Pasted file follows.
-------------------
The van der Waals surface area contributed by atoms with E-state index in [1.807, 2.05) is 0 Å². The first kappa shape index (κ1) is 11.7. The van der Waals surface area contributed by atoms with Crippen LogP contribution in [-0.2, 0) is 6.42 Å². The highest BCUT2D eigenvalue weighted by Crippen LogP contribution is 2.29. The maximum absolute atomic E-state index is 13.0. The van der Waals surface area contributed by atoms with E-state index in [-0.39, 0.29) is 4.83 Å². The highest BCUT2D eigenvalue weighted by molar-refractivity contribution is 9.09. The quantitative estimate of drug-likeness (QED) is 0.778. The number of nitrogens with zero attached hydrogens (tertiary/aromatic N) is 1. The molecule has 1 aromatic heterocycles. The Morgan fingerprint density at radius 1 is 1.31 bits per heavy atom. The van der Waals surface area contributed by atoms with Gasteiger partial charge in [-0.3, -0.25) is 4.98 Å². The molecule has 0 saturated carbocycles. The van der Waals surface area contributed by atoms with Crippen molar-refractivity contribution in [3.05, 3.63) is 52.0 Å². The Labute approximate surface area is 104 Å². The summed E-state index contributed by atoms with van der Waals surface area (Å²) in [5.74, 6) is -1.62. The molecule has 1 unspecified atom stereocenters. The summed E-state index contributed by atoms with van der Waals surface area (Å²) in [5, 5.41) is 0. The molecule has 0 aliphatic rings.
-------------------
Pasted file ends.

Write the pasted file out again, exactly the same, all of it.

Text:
The van der Waals surface area contributed by atoms with E-state index in [1.807, 2.05) is 0 Å². The first kappa shape index (κ1) is 11.7. The van der Waals surface area contributed by atoms with Crippen LogP contribution in [-0.2, 0) is 6.42 Å². The highest BCUT2D eigenvalue weighted by Crippen LogP contribution is 2.29. The maximum absolute atomic E-state index is 13.0. The van der Waals surface area contributed by atoms with E-state index in [-0.39, 0.29) is 4.83 Å². The highest BCUT2D eigenvalue weighted by molar-refractivity contribution is 9.09. The quantitative estimate of drug-likeness (QED) is 0.778. The number of nitrogens with zero attached hydrogens (tertiary/aromatic N) is 1. The molecule has 1 aromatic heterocycles. The Morgan fingerprint density at radius 1 is 1.31 bits per heavy atom. The van der Waals surface area contributed by atoms with Gasteiger partial charge in [-0.3, -0.25) is 4.98 Å². The molecule has 0 saturated carbocycles. The van der Waals surface area contributed by atoms with Crippen molar-refractivity contribution in [3.05, 3.63) is 52.0 Å². The Labute approximate surface area is 104 Å². The summed E-state index contributed by atoms with van der Waals surface area (Å²) in [5.74, 6) is -1.62. The molecule has 1 unspecified atom stereocenters. The summed E-state index contributed by atoms with van der Waals surface area (Å²) in [5, 5.41) is 0. The molecule has 0 aliphatic rings.